Florence city councilman lashes out against police

Florence City Councilman Ed Robinson held a news conference outside the Florence City County Complex Tuesday morning to express his concern about an officer involved shooting last week in Florence.

"Did he have to shoot this young man? That's the question. Did he have to shoot him?," said Robinson.

George Leonard was shot by a city officer last Thursday.

The officer spotted George Leonard walking near the intersection of Chase and Darlington streets.

The officer was familiar with Leonard and knew he was wanted on three general sessions court bench warrants, according to Florence Police Chief Anson Shells.

The officer got out of his patrol car and tried to stop Leonard. Chief Shells says when Leonard kept walking, the officer tried to shock Leonard, but the shocking device failed.

At that point, Chief Shells says Leonard picked up a chunk of asphalt and charged at the officer as if he was going to strike the officer. The officer fired two shots, hitting Leonard once in the shoulder.

"I truly believe the officer did not have any choice. You know, asphalt, concrete when they are a good size they can certainly be deadly weapons or used as deadly weapons. So officers certainly have a right to protect themselves," said Chief Shells.

Leonard was treated and released from the hospital the night of the shooting.

He's being held at the Florence County Detention Center.

Robinson says he's not attacking police, but he has a problem with how the officer handled the situation with Leonard.

He questions why the officer's dash cam and microphone weren't on when this incident occurred.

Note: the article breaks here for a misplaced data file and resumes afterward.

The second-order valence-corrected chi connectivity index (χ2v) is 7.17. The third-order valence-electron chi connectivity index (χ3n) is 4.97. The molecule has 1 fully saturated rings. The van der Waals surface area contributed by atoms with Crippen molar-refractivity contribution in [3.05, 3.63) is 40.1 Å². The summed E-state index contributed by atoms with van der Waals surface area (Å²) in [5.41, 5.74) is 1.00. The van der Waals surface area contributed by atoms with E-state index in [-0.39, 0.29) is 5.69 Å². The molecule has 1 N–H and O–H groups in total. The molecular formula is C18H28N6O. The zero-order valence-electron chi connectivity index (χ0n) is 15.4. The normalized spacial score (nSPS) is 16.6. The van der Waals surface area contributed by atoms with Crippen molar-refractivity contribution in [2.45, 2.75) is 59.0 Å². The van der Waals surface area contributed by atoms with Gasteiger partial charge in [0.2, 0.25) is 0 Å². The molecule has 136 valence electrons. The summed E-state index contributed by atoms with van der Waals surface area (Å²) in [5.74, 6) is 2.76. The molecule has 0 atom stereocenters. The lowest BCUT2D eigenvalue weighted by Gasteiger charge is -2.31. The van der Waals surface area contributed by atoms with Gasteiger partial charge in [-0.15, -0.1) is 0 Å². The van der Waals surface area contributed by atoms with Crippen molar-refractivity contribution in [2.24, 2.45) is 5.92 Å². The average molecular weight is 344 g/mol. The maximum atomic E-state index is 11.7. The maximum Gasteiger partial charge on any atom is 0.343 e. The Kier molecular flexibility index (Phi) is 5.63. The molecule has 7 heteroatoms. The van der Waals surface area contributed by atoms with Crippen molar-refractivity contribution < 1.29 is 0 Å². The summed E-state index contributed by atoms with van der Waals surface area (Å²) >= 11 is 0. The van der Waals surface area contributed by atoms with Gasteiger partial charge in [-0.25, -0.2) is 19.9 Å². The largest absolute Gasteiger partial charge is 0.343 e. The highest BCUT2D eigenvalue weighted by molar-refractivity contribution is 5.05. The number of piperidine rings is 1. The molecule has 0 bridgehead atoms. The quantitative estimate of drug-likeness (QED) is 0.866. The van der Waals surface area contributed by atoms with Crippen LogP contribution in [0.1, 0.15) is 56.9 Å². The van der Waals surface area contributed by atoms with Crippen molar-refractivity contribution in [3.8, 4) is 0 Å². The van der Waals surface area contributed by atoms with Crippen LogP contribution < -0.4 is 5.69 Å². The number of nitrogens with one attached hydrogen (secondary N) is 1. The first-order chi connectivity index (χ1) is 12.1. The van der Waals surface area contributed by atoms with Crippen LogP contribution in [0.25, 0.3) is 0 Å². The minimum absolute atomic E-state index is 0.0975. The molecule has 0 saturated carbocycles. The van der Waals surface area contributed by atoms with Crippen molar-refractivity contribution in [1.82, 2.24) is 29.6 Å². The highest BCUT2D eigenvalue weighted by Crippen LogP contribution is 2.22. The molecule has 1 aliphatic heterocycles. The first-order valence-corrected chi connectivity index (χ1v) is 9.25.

"When there's an incident and they know they're totally correct, the camera's there," Robinson said. "But when there's things that are in question, for some reason there's no camera. I mean the camera will tell the whole story."

Chief Anson Shells says the officer didn't have time to activate his dash cam and microphone and wasn't required to. He says officers have to turn on their cameras when their blue lights are activated. In this case, Leonard was a pedestrian and was approached by the officer on foot.

Robinson says Leonard suffers from mental illness, and the officer should have waited on back up before approaching him.

Shells says his officer had no way of knowing Leonard's mental status.

Shells called the shooting an unfortunate incident and says the State Law Enforcement Division will get to the bottom of what happened.

Robinson and the Leonard family say they're conducting their own investigation and will present their findings to state police and the solicitor.

The officer involved in the shooting has been placed on administrative duty pending the outcome of the investigation.